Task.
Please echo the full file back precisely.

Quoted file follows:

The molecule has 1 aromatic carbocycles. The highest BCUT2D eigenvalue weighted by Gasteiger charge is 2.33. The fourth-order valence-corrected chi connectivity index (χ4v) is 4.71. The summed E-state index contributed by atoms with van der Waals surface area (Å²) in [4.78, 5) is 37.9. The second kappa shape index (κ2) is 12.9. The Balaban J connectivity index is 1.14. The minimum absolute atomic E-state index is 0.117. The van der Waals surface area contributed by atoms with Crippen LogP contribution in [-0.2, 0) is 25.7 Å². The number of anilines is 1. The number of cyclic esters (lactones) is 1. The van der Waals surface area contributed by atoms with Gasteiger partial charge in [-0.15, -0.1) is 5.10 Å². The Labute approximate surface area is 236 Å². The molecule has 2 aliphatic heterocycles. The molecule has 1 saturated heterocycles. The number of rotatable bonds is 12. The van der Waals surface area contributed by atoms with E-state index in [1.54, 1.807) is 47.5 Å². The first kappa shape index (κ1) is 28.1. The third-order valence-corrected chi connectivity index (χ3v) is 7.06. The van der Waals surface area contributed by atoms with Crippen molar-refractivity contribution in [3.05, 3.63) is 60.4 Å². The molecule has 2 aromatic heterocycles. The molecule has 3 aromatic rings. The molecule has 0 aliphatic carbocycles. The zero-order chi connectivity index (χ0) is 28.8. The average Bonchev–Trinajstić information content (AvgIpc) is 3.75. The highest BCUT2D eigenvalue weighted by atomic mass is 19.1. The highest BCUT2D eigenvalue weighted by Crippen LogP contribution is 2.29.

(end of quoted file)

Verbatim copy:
The molecule has 1 aromatic carbocycles. The highest BCUT2D eigenvalue weighted by Gasteiger charge is 2.33. The fourth-order valence-corrected chi connectivity index (χ4v) is 4.71. The summed E-state index contributed by atoms with van der Waals surface area (Å²) in [4.78, 5) is 37.9. The second kappa shape index (κ2) is 12.9. The Balaban J connectivity index is 1.14. The minimum absolute atomic E-state index is 0.117. The van der Waals surface area contributed by atoms with Crippen LogP contribution in [-0.2, 0) is 25.7 Å². The number of anilines is 1. The number of cyclic esters (lactones) is 1. The van der Waals surface area contributed by atoms with Gasteiger partial charge in [-0.15, -0.1) is 5.10 Å². The Labute approximate surface area is 236 Å². The molecule has 2 aliphatic heterocycles. The molecule has 1 saturated heterocycles. The number of rotatable bonds is 12. The van der Waals surface area contributed by atoms with E-state index in [1.54, 1.807) is 47.5 Å². The first kappa shape index (κ1) is 28.1. The third-order valence-corrected chi connectivity index (χ3v) is 7.06. The van der Waals surface area contributed by atoms with Crippen molar-refractivity contribution in [3.05, 3.63) is 60.4 Å². The molecule has 2 aromatic heterocycles. The molecule has 3 aromatic rings. The molecule has 0 aliphatic carbocycles. The zero-order chi connectivity index (χ0) is 28.8. The average Bonchev–Trinajstić information content (AvgIpc) is 3.75. The highest BCUT2D eigenvalue weighted by atomic mass is 19.1. The highest BCUT2D eigenvalue weighted by Crippen LogP contribution is 2.29.